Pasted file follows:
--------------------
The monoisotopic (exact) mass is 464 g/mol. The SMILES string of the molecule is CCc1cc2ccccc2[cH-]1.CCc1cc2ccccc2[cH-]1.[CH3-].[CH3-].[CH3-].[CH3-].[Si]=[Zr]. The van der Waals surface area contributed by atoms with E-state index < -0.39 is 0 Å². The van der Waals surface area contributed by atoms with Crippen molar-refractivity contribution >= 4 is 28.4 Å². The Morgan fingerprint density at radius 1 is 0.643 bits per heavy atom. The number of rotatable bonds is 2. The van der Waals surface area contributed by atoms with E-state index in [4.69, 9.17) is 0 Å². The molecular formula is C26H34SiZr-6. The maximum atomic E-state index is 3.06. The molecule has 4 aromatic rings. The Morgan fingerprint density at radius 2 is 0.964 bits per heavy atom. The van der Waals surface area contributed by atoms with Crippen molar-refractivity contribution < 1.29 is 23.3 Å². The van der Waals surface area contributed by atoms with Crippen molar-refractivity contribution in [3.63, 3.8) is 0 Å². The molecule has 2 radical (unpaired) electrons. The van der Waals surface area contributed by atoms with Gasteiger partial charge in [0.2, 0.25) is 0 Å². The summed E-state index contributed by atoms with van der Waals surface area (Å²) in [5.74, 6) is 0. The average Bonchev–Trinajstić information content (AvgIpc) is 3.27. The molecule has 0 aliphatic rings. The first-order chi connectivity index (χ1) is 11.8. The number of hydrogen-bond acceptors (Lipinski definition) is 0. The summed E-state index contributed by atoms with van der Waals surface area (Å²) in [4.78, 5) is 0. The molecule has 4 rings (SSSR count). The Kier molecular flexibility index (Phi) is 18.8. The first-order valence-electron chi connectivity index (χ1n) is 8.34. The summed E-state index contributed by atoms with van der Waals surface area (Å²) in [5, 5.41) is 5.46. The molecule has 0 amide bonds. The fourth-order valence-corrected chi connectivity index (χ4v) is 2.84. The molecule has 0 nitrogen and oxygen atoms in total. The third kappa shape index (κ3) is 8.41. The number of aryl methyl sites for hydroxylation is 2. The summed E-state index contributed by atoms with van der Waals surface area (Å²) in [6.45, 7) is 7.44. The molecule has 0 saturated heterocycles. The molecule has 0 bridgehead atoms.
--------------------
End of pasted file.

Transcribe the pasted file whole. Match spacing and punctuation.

The monoisotopic (exact) mass is 464 g/mol. The SMILES string of the molecule is CCc1cc2ccccc2[cH-]1.CCc1cc2ccccc2[cH-]1.[CH3-].[CH3-].[CH3-].[CH3-].[Si]=[Zr]. The van der Waals surface area contributed by atoms with E-state index < -0.39 is 0 Å². The van der Waals surface area contributed by atoms with Crippen molar-refractivity contribution >= 4 is 28.4 Å². The Morgan fingerprint density at radius 1 is 0.643 bits per heavy atom. The number of rotatable bonds is 2. The van der Waals surface area contributed by atoms with E-state index in [4.69, 9.17) is 0 Å². The molecular formula is C26H34SiZr-6. The maximum atomic E-state index is 3.06. The molecule has 4 aromatic rings. The Morgan fingerprint density at radius 2 is 0.964 bits per heavy atom. The van der Waals surface area contributed by atoms with Crippen molar-refractivity contribution < 1.29 is 23.3 Å². The van der Waals surface area contributed by atoms with Crippen molar-refractivity contribution in [3.63, 3.8) is 0 Å². The molecule has 2 radical (unpaired) electrons. The van der Waals surface area contributed by atoms with Gasteiger partial charge in [0.2, 0.25) is 0 Å². The summed E-state index contributed by atoms with van der Waals surface area (Å²) in [5.74, 6) is 0. The average Bonchev–Trinajstić information content (AvgIpc) is 3.27. The molecule has 0 aliphatic rings. The first-order chi connectivity index (χ1) is 11.8. The number of hydrogen-bond acceptors (Lipinski definition) is 0. The summed E-state index contributed by atoms with van der Waals surface area (Å²) in [4.78, 5) is 0. The molecule has 4 rings (SSSR count). The Kier molecular flexibility index (Phi) is 18.8. The first-order valence-electron chi connectivity index (χ1n) is 8.34. The summed E-state index contributed by atoms with van der Waals surface area (Å²) in [5, 5.41) is 5.46. The molecule has 0 amide bonds. The fourth-order valence-corrected chi connectivity index (χ4v) is 2.84. The molecule has 0 nitrogen and oxygen atoms in total. The third kappa shape index (κ3) is 8.41. The number of aryl methyl sites for hydroxylation is 2. The summed E-state index contributed by atoms with van der Waals surface area (Å²) in [6.45, 7) is 7.44. The molecule has 0 saturated heterocycles. The molecule has 0 bridgehead atoms.